Now he will miss the 40th anniversary party next year. All-Star guard Dennis Johnson, 52, died in 2007. John Johnson, 68, credited with the development of the point forward position, died in 2016.

“It’s too bad that death has to be why these fond memories come up, but that’s the way it is,” Sikma said. “It is still amazing how we went from 5-17 (the record in 1977 when Wilkens replaced Bob Hopkins as coach) to two Finals and a championship.

“I think most of the league liked us as a team. We didn’t have one dominant player, we  worked together well. Lonnie was the epitome of that. When some guys suck the air out of a room, he did his job and asked no questions.”

The league did indeed like the Sonics, only not enough to keep them in Seattle. Would that it could come to pass that Lonnie Shelton once again had a ball in his hands and David Stern in his sights.

 


YourThoughts

  • DJ

    Thanks Art! Great memories for sure!

    • art thiel

      Glad you enjoyed.

  • Kimball

    I was hoping all week you were going to give Lonnie his due!
    Thanks

    • art thiel

      Had to get in touch with a couple of his teammates while they were traveling.

  • Parts

    Thanks Art, as someone who grew up in Oregon, I always loved Lonnie.

    • art thiel

      He was a man among boys in Corvallis, yes?

      • Parts

        Absolutely!

  • ll9956

    Great closing to this piece, Art. And great historical research, too. A tip o’ the hat.

    • art thiel

      Thanks. Sad story, but I enjoyed the chats with Jack and Wally.

  • Tian Biao

    Thanks for the memories Art, much appreciated. like a lot of people on this site, apparently, I don’t watch the NBA much anymore, but it seems like the generalist, ie the Lonnie Shelton or the John Johnson, Dennis Johnson too, I suppose, the player who could score, pass, rebound, and play defense, a little of everything, whatever is needed, is a thing of the past. And yes, the ’78-’79 sonics may be an artifact, but they’re our artifact, and we’ll always remember them.

    • art thiel

      I’m not sure that there’s a lot more specialists in the NBA now, as much as analytics have proven that the 3-pt shot is a more valuable tool, and nearly all players have to have it in their game.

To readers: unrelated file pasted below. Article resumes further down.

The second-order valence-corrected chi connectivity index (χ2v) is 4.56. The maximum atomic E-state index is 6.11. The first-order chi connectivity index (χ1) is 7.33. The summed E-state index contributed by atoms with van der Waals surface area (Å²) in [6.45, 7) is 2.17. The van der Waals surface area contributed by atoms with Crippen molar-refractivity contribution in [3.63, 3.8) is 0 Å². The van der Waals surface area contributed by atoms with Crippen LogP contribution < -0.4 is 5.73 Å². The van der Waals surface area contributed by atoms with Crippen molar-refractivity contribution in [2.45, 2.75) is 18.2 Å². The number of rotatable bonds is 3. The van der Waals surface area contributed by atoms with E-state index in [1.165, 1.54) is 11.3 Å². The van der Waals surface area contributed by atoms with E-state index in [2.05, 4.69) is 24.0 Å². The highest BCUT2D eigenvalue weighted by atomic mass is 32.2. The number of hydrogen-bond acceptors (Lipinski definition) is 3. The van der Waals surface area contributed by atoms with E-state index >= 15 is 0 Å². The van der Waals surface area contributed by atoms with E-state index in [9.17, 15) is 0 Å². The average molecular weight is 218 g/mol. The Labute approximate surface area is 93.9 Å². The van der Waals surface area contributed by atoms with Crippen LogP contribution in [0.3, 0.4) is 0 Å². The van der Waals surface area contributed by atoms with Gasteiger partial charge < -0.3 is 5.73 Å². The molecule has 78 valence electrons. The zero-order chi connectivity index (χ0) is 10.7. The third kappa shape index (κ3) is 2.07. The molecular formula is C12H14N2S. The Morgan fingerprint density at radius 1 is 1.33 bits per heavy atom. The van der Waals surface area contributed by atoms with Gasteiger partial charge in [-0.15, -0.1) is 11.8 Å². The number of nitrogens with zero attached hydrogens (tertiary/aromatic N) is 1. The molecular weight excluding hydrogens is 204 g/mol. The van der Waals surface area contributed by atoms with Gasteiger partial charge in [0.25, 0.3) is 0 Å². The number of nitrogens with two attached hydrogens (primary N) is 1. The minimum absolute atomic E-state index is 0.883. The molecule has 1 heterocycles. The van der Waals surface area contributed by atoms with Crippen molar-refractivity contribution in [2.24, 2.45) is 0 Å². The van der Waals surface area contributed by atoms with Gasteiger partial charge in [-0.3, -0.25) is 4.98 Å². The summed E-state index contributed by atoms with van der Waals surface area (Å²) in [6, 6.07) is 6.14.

• Husky73

    Thank you, Art. Four stars. One of your very best. Oblivious indeed to the young and the new, Shelton was the perfect final piece to that team. His arrival allowed Sikma to play his natural position, with Shelton, JJ (king of the flat shot), the Airplane (I can see Lenny staring….) and Gus…and Downtown coming off of the bench (whose defense was described by Bob Blackburn as “playing the passing lanes”). As Tian has posted, I am not an NBA watcher any more either, and I do not miss the NBA in Seattle one iota. I do miss the Sonics and the league from a generation ago. Those were special nights when Wilt, Kareem, Elgin, Jerry West, Pistol Pete, Bob McAdoo, Dr. J and the Iceman strode into the Seattle Center Coliseum.

    • art thiel

      It was a great team, and having gotten to know them as individuals a bit, good people. And don’t forget one of the best dudes of all, Paul Silas.

  • woofer

    Shelton was indeed something special. Among current players Draymond Green might be cited as comparable. But it’s not saying very much to relate he was quicker than Wally Walker. The Sonics ended up in OKC largely because over too many years too many people were quicker than Walker.

    • art thiel

      Green’s a good analogy, and a better shooter from distance.

      Howard Schultz was the guy with the quicks. As soon as the going got tough . . .

      • Effzee

        Yes, but had Wally not driven the franchise into the ground and single-handedly killed the fanbase, Schultz would not have been in the position he was in.

        • art thiel

          Walker did blow a lot of personnel calls. But it was Schultz’s unwillingness to help fund the arena project that was the catalyst. The won-loss record had little influence on the outcome, except as an excuse for politicians looking for cover.

          • Effzee

            I’m in no way deflecting blame from Sir Starbuck. But I’d argue that had the Wally not runnoft Shawn, Gary, et al, the whole thing might have worked out differently. Seems like the moment Wally joined Chris Hansen’s group, that whole thing went to crap, too. And don’t forget about the Poisoned Well plan… Wally is a well-intentioned doofus. He is Seattle basketball kryptonite.

          • art thiel

            Jim McIlvaine hate lingers long in this town. As it should.

    • jafabian

      I’d point the crooked finger at Mayor Nickels, Clay Bennett, David Stern, the Seattle City Council and the Thunder ownership group well before pointing it at Wally. He resigned from the Sonics right when Clay’s group came on board.

      • Effzee

        No. Wally put the franchise in the position it was in with his unfathomably inept personnel decisions, from players to management. None of this happens without the fans being apathetic to the product on the court, which is 100% on Wally.

        • busterbluth

          You’re absolutely right about this. Walker seldom seems to get the blame that he deserves. He never should have been hired as GM in the first place. He ran his own investment company and had no experience in player evaluation. That lack of experience showed time after time and started the ball rolling out of town.

          • art thiel

            Are you George Karl?

          • busterbluth